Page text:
Wow! I love the replies I got for this thread. Here's more quotes from my Uncle, when I showed him the link. #96 is his race bike name. He was State champion for his age group in road racing in 2003. He hit speeds of 185mph.

"Kool, but cmon, > never said they don't monitor 16, by law they have to.
On the tug I always have 2 radios and monitor channel 13 and 16.
In the coast guard daily log form, supposed to write in what radio channels the tug will be monitoring.
Always sign off saying standing by 13 and 16."
Kool.


H. #96
And.............

"BTW, the tug I worked on at Acosta bridge project, Red Angus, went south to Stuart Fla. I operated her for a year there with no permanent deck hand, just whoever they could spare, she had 3 radios, I had to monitor all 3, 13, 16, and a working channel usually 5 or 11.
Crowley uses 10 for working, McAllister-18 and Moran-19 I think.
It's fun."
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Old 10-02-2015, 16:48   #22
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Re: Channel 13: Absolute Must

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Originally Posted by cwyckham View Post
I'm not sure I've read this right, but it sounds like your uncle thinks that commercial traffic has right of way over pleasure traffic. That is not true. There is no provision in the colregs for whether skippers are being paid or not, nor is there any day shape or light signal to tell people whether you're commercial or pleasure.

As a tug captain, he is the stand on vessel over most when he has a tow, but not when he doesn't. Likewise, if he's using a traffic separation scheme or is constrained by draft he has more rights, but not when he isn't.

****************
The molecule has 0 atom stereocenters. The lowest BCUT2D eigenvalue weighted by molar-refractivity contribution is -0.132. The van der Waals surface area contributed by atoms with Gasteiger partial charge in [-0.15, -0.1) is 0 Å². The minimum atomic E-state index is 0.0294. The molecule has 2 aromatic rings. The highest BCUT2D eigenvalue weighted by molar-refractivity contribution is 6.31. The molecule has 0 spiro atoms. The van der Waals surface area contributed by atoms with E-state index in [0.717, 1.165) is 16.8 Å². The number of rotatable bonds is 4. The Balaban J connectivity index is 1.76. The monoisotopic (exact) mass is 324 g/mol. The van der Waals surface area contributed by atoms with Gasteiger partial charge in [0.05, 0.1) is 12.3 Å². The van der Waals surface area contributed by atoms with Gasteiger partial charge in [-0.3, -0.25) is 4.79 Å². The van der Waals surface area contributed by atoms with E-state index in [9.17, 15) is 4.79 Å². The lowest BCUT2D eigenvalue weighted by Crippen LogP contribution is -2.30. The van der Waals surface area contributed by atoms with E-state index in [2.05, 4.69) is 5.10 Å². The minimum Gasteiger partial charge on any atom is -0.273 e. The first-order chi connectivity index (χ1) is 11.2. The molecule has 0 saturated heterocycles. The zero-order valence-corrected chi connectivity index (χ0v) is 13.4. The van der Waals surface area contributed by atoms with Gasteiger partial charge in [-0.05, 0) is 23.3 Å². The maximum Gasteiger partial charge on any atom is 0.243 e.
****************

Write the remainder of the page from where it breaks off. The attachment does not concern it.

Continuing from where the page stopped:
That was my interpretation of his explanation. From what I understand rules of the road indicate that commercial vessels have right of way. Obviously a small fishing boat with paying customers doesn't count as what they think commercial vessels are. And, of course size, type of vessel, etc. play an important role in who was right of way.
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Old 10-02-2015, 17:20   #23
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Re: Channel 13: Absolute Must

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Originally Posted by Oceanbrew View Post
...........
"Kool, but cmon, > never said they don't monitor 16, by law they have to.
On the tug I always have 2 radios and monitor channel 13 and 16.
In the coast guard daily log form, supposed to write in what radio channels the tug will be monitoring.
Always sign off saying standing by 13 and 16."
Kool...................
Yes the law says they have to monitor 16. My experience tell me that some do not. My point is, don't count on them answering a call on 16.

Of course my experience also tells me that sailboats often fail to respond to radio calls on 16. Perhaps the radio is inside and the captain is outside.
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Old 10-02-2015, 18:01   #24
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Re: Channel 13: Absolute Must

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As a tug captain, he is the stand on vessel over most when he has a tow,
Show me where it says that in the Rules?
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Old 10-02-2015, 18:04   #25
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Re: Channel 13: Absolute Must

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Originally Posted by Oceanbrew View Post
That was my interpretation of his explanation. From what I understand rules of the road indicate that commercial vessels have right of way. Obviously a small fishing boat with paying customers doesn't count as what they think commercial vessels are. And, of course size, type of vessel, etc. play an important role in who was right of way.
No. This is dangerously wrong. If you're going to operate a boat you need to understand the colregs.


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Old 10-02-2015, 20:56   #26
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Re: Channel 13: Absolute Must

Originally Posted by Oceanbrew